From there it was a simple matter to cut a piece to fit the peghead and epoxy it in place. I decided that a relatively quick and easy way to make the design was on clear decal sheet. The original was probably painted but I didn't want to take the time to cut stencils.  After all, I'm not trying to make an exact replica, just get a look that I was after.  I used Hammermill Clear Window Decals.  I had some qualms about this but it was all I could find locally at the time.  I worked up a new design with my Keystone logo and made a decal.  This decal plastic is made for inkjet printers.  By the way, the font is called "Broadway", one of many Art Deco fonts available on the web.

Next, I printed two copies and doubled them because the printing tends to be somewhat transparent. Then I stuck it on the peghead, trimmed it, gave it a few coats of clear lacquer and there you are.  I found it bugger-all hard to photograph, so here are two more. I trimmed the truss rod cover to mirror the keystone shape.
Just for fun, I decided to make a little different nut.  This one is built up of several layers of old piano key ivory glued together with Stew-Mac black cyanoacrylate glue.
Moving on, I've seen some interesting graphics applied to banjo heads lately.  I thought I would give it a try.  I am singularly uncreative, so I looked around for something that might be interesting.  I settled on a well-known Japanese block print (woodcut) titled The Great Wave Off Kanagawa by Katsushika Hokusai (1760-1849), one of his brilliant series "Thirty-Six Views of Mount Fuji", created from 1826-33.
I think the shape of the top of the wave fits a banjo head perfectly.  I downloaded a copy of the art and cropped it to a circular shape.
Then, I printed it out (in two halves) and made a pattern for tracing and taped it to the inside of the head that came with the kit (Remo top-frosted).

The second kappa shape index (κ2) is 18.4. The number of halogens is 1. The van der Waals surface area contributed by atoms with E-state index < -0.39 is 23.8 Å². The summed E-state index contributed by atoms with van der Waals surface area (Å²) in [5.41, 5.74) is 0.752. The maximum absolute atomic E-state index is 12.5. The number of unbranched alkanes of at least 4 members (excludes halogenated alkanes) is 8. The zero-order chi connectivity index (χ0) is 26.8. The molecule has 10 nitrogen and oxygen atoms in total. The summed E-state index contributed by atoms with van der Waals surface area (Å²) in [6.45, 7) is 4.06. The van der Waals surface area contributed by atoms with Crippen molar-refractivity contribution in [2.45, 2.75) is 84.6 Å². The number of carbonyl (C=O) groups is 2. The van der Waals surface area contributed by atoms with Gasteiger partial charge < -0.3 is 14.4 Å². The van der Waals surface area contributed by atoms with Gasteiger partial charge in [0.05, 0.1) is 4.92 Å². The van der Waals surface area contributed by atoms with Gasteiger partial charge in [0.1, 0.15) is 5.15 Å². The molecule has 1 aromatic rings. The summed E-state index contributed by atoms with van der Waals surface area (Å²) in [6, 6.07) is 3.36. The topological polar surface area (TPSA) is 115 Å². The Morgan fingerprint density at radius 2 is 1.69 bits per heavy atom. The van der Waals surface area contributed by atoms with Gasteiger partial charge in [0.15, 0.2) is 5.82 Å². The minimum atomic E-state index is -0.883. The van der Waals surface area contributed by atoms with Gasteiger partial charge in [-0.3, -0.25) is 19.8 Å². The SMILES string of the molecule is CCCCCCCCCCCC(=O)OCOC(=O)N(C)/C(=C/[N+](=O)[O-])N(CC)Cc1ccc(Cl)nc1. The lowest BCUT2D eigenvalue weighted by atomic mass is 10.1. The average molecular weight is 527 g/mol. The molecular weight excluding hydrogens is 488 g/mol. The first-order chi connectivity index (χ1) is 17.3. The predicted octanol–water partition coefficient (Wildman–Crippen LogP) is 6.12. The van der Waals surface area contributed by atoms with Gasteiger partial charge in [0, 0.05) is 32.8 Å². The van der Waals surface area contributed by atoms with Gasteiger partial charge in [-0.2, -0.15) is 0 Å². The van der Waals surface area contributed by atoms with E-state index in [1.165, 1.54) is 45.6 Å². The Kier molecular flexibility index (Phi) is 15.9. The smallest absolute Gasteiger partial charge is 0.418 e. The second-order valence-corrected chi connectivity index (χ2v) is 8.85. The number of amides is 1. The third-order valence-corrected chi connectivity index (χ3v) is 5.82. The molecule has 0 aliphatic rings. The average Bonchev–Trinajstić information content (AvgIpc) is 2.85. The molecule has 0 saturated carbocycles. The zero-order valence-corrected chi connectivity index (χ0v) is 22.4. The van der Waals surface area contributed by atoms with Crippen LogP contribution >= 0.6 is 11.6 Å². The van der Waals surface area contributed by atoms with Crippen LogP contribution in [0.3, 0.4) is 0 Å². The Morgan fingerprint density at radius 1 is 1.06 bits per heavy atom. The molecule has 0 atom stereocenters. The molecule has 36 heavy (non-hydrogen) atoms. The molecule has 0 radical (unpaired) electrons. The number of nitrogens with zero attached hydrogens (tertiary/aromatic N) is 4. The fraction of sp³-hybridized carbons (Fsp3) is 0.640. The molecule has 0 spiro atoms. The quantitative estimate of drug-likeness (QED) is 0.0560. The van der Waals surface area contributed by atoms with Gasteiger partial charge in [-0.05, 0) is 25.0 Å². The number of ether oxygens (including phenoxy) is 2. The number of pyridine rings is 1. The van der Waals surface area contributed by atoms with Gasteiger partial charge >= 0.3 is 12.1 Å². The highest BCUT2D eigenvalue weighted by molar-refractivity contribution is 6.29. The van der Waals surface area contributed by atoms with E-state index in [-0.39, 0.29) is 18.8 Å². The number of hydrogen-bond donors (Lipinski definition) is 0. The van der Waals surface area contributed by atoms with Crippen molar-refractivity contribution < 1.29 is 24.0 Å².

I started out with an ordinary black Sharpie for most of the image. The light blue is a Sharpie highlighter marker.  The rest is Stew-Mac ColorTone wood stain mixed in water to fill in the very dark areas of the waves.  The bubbles are white color pencil.  The whole thing is protected by 3 light coats of clear gloss lacquer from a rattle can.  I think it looks OK but I also think I went way overboard in making a head graphic.  It looked pretty good with just the black outlines and blue highlights - maybe I should have stopped there. 
Oh, well, I love the piece.  I took some liberties with it by leaving out the boats and adding some to the bottom edge to fill out the round shape.  Also, the colors are hard to get right.  I've looked at maybe 6 different copies of the piece on the internet and the colors are quite different.  A good example is the curved, bubbly stripes within each wave.  On some copies, they are black, on others dark blue (see example at left). 
Here is the whole thing, all finished.  I left the resonator off because it was too busy already and I prefer open backs anyway. With some attention to set up, it is a decent-sounding banjo.  I used GHS light strings instead of the kit strings.  I used (for now) the kit bridge although it needs to be re-cut to Crowe spacing for my hammy hand. The lacquer on the head does not hurt it at all - indeed, it is plenty bright and has plenty (maybe a little too much) sustain.